Nick Clegg the movie: Channel 4 to air Coalition drama showing Lib Dem leader's rise

Nick Clegg the movie

Channel 4 to air Coalition drama showing Lib Dem leader's rise
Philip Larkin: Misogynist, racist, miserable? Or caring, playful man who lived for others?

Philip Larkin: What will survive of him?

Larkin's reputation has taken a knocking. But a new book by James Booth argues that the poet was affectionate, witty, entertaining and kind, as hitherto unseen letters, sketches and 'selfies' reveal
Madame Tussauds has shown off its Beyoncé waxwork in Regent's Park - but why is the tourist attraction still pulling in the crowds?

Waxing lyrical

Madame Tussauds has shown off its Beyoncé waxwork in Regent's Park - but why is the tourist attraction still pulling in the crowds?
Texas forensic astronomer finally pinpoints the exact birth of impressionism

Revealed (to the minute)

The precise time when impressionism was born
From slow-roasted to sugar-cured: how to make the most of the British tomato season

Make the most of British tomatoes

The British crop is at its tastiest and most abundant. Sudi Pigott shares her favourite recipes
10 best men's skincare products

Face it: 10 best men's skincare products

Oscar Quine cleanses, tones and moisturises to find skin-savers blokes will be proud to display on the bathroom shelf
Malky Mackay allegations: Malky Mackay, Iain Moody and another grim day for English football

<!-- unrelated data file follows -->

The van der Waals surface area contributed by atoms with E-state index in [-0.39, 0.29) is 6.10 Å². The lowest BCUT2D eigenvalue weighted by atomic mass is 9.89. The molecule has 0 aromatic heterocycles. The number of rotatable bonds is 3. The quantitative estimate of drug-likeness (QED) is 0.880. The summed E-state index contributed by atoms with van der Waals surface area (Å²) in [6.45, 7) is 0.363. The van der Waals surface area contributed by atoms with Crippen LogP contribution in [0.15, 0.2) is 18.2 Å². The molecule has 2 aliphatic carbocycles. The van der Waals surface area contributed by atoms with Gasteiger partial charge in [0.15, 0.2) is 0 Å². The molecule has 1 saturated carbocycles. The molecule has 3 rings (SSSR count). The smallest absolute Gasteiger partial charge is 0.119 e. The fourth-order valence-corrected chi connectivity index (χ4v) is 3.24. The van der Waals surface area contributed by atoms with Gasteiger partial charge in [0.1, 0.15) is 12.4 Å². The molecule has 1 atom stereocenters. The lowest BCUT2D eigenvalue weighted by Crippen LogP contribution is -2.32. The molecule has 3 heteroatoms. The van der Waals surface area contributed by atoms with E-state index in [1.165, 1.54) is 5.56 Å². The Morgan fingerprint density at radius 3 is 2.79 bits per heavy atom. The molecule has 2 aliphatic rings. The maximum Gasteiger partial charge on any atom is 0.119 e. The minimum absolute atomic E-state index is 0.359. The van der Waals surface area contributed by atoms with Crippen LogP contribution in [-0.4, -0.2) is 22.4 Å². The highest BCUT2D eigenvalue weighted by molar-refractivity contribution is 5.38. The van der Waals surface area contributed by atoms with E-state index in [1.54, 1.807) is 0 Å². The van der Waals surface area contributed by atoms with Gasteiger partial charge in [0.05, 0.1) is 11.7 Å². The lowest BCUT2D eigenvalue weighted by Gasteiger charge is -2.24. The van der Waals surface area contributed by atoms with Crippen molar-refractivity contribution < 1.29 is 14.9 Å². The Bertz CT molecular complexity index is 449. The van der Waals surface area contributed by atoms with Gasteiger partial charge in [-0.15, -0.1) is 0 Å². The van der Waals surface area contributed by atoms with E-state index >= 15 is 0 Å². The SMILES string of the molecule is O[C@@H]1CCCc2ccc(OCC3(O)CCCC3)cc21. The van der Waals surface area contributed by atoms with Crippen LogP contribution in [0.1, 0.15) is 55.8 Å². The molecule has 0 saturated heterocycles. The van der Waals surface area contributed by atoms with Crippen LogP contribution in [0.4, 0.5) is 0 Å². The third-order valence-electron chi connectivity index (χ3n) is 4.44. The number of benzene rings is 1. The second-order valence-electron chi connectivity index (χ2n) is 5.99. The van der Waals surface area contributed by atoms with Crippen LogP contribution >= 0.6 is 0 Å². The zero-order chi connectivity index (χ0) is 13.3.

Mackay, Moody and another grim day for English football

The latest shocking claims do nothing to dispel the image that some in the game on these shores exist in a time warp, laments Sam Wallace
La Liga analysis: Will Barcelona's hopes go out of the window?

Will Barcelona's hopes go out of the window?

Pete Jenson starts his preview of the Spanish season, which begins on Saturday, by explaining how Fifa’s transfer ban will affect the Catalans
Middle East crisis: We know all too much about the cruelty of Isis – but all too little about who they are

We know all too much about the cruelty of Isis – but all too little about who they are

Now Obama has seen the next US reporter to be threatened with beheading, will he blink, asks Robert Fisk
Neanderthals lived alongside humans for centuries, latest study shows

Final resting place of our Neanderthal neighbours revealed

Bones dated to 40,000 years ago show species may have died out in Belgium species co-existed
Scottish independence: The new Scots who hold fate of the UK in their hands

The new Scots who hold fate of the UK in their hands

Scotland’s immigrants are as passionate about the future of their adopted nation as anyone else
Britain's ugliest buildings: Which monstrosities should be nominated for the Dead Prize?

Blight club: Britain's ugliest buildings

Following the architect Cameron Sinclair's introduction of the Dead Prize, an award for ugly buildings, John Rentoul reflects on some of the biggest blots on the UK landscape